The country’s financial support for Palestinians and the Lebanese Shiite group Hezbollah also angered Iranians, who want their government to focus on domestic economic problems instead.
Some demonstrators even shouted “Reza Shah, bless your soul” — a reference to Iran’s ruler from 1925 to 1941, and his Pahlavi dynasty which was overthrown by Ayatollah Ruhollah Khomeini, the Islamic Republic’s first leader.
What are Iran’s economic prospects?
President Hassan Rouhani championed a deal struck with world powers in 2015 to curb Iran’s nuclear program in return for the lifting of most international sanctions. However, he has failed to deliver on promises of prosperity in an oil-producing country where youth unemployment reached 28.8 percent this year.
Still, the economy has improved under Rouhani’s government and it is no longer in dire straits.
Inflation dropped into single digits for the first time in about a quarter century in June 2016. Gross domestic product (GDP) growth soared to 12.5 percent in the year to March 20, 2017, although this was almost entirely due to a leap in oil exports.
However, growth has been too slow for the overwhelmingly youthful population.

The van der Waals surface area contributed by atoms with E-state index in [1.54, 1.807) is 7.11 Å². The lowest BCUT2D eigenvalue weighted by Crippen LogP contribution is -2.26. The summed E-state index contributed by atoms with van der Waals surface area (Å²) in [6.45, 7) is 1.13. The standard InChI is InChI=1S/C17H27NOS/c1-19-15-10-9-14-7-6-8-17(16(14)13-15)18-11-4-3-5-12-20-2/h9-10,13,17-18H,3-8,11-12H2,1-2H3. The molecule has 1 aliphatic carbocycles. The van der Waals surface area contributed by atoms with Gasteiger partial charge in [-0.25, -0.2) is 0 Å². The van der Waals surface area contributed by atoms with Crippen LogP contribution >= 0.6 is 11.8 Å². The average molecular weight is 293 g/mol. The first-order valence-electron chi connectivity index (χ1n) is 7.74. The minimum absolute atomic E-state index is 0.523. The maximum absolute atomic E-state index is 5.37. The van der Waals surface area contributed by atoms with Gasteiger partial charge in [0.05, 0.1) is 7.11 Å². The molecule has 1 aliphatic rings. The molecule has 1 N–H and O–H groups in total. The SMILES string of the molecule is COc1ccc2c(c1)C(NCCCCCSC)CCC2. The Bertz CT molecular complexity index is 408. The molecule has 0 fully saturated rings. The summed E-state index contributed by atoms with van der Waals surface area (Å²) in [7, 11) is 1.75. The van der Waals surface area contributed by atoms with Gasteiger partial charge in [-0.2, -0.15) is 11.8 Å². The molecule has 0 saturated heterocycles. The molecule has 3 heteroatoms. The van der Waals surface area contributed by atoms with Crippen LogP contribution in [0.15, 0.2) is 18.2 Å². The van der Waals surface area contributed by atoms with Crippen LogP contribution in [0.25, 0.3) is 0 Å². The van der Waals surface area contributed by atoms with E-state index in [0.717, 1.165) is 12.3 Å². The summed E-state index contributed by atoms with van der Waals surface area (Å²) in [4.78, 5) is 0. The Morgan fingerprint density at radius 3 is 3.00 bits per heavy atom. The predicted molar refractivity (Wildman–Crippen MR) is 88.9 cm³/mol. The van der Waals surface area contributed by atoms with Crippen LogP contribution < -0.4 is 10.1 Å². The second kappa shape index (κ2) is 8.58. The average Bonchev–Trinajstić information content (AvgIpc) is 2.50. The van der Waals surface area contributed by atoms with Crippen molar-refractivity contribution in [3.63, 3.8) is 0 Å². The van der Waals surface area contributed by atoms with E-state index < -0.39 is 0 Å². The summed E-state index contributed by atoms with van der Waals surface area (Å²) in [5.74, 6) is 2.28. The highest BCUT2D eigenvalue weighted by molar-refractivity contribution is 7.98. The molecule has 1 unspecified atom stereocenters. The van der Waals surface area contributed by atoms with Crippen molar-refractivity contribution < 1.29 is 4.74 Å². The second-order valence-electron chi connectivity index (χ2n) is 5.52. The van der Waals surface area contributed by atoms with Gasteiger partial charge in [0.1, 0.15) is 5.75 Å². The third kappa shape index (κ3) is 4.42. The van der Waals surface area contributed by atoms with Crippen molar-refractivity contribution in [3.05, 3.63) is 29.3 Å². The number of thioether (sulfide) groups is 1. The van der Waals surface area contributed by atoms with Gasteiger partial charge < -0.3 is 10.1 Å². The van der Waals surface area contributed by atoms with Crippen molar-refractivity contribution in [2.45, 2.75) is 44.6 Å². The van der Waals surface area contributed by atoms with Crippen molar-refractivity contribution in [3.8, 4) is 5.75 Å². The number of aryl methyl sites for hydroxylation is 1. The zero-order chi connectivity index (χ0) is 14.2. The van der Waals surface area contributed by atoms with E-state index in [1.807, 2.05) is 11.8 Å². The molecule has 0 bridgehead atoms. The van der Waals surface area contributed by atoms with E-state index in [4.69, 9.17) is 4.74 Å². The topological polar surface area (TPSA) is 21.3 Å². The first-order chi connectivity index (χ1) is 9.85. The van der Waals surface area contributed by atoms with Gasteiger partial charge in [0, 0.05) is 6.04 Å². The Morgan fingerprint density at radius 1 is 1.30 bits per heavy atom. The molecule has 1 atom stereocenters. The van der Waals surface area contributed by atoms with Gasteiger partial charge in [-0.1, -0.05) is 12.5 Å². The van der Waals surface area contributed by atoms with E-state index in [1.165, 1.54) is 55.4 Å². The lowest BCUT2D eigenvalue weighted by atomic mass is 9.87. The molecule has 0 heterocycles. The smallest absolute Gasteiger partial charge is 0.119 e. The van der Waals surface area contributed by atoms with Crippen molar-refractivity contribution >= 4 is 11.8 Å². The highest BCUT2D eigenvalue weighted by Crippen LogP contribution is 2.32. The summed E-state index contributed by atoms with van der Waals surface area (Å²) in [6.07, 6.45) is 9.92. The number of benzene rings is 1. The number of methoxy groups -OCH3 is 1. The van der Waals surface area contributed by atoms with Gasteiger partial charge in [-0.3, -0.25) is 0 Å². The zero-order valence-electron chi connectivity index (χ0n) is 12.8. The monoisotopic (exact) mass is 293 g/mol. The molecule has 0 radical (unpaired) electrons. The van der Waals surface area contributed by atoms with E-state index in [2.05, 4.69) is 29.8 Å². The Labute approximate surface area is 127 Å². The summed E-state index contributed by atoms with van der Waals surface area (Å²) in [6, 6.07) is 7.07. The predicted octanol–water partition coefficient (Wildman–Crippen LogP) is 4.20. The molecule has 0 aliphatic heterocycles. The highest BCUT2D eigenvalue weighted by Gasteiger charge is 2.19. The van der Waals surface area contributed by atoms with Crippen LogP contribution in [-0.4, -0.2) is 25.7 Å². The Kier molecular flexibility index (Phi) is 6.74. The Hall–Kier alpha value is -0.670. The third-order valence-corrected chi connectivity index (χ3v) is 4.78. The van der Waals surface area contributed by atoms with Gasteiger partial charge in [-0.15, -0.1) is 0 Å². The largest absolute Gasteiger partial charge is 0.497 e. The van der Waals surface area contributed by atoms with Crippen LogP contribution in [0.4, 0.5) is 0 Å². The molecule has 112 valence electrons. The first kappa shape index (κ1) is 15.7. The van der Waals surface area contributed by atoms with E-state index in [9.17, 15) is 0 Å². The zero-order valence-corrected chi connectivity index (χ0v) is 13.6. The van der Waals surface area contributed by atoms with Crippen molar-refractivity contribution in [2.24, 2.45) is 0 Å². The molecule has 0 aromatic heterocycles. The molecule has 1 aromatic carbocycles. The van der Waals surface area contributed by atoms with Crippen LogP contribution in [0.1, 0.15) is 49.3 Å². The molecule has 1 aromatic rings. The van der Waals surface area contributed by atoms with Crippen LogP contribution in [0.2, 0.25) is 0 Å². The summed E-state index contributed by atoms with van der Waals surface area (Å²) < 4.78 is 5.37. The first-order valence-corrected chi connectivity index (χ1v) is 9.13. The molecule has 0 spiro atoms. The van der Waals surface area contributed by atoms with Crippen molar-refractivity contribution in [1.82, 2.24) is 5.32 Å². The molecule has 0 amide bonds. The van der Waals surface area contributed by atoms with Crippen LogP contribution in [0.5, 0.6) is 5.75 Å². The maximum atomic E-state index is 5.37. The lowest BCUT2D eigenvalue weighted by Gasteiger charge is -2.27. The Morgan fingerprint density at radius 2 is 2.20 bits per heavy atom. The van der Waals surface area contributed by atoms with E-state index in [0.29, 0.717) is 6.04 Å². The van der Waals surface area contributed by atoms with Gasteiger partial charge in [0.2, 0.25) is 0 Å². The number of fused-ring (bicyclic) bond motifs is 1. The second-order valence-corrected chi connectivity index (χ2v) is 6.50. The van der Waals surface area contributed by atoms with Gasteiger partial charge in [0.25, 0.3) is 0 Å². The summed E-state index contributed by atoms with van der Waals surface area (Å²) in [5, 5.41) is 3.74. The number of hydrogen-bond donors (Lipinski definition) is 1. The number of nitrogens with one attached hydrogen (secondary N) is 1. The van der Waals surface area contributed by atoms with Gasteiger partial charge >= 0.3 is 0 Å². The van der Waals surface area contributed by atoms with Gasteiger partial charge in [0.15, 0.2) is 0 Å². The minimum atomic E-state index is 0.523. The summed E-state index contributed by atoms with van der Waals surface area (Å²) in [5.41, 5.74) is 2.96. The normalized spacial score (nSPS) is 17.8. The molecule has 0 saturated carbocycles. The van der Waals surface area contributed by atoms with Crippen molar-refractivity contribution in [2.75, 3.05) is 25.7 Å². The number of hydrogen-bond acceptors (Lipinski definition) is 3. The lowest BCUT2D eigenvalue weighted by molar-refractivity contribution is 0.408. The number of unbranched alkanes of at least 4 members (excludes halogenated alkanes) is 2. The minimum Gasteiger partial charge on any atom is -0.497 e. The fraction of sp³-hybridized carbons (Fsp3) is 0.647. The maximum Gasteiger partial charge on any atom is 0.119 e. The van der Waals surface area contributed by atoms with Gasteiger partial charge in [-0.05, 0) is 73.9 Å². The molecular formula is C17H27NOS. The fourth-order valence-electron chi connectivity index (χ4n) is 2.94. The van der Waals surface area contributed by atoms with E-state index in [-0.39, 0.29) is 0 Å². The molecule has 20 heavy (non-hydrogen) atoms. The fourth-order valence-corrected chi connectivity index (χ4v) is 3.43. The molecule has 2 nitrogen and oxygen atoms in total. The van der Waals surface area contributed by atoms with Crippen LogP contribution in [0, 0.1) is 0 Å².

Iran’s recovery has been curbed by tensions with the US. President Donald Trump has raised the possibility that sanctions could be reimposed or new ones introduced.
Turkey votes amid questions over the elections’ integrity
ANKARA: Turkey held its breath on Sunday for the outcome of the elections that could consolidate Recep Tayip Erdogan’s power or deal him a bloody nose from an increasingly emboldened opposition.
Since early morning, people have cast their votes both for the president and parliament.
The elections mark Turkey’s transformation from a parliamentary to a presidential system after the constitutional changes approved in April 2017 to abolish the office of prime minister and reduce legislative power by giving the president extra authority.
The election campaign in Turkey this time was unfair but competitive. A preliminary report from the Organization for Security and Cooperation in Europe criticized the restrictions on freedom of association and speech.
Turkish media is almost completely owned by pro-government business groups, and the campaigns of opposition candidates were barely published or broadcast.
The pro-Kurdish HDP leader Selahattin Demirtas ran his campaign to be the next president from his prison cell. He has been in pre-trial detention since Nov. 2016 on terrorism charges.
Demirtas was a charismatic challenger against Erdogan in the previous presidential election when he was free and getting huge support not only from Kurds but from the liberal and socio-democrat segments of Turkish society.
The concerns about the elections’ integrity has topped the agenda during the campaigns. Some major changes to election procedures such as relocation of polling stations in south-eastern regions on security grounds and the validation of unsealed ballots have been criticized by a wide segment of society.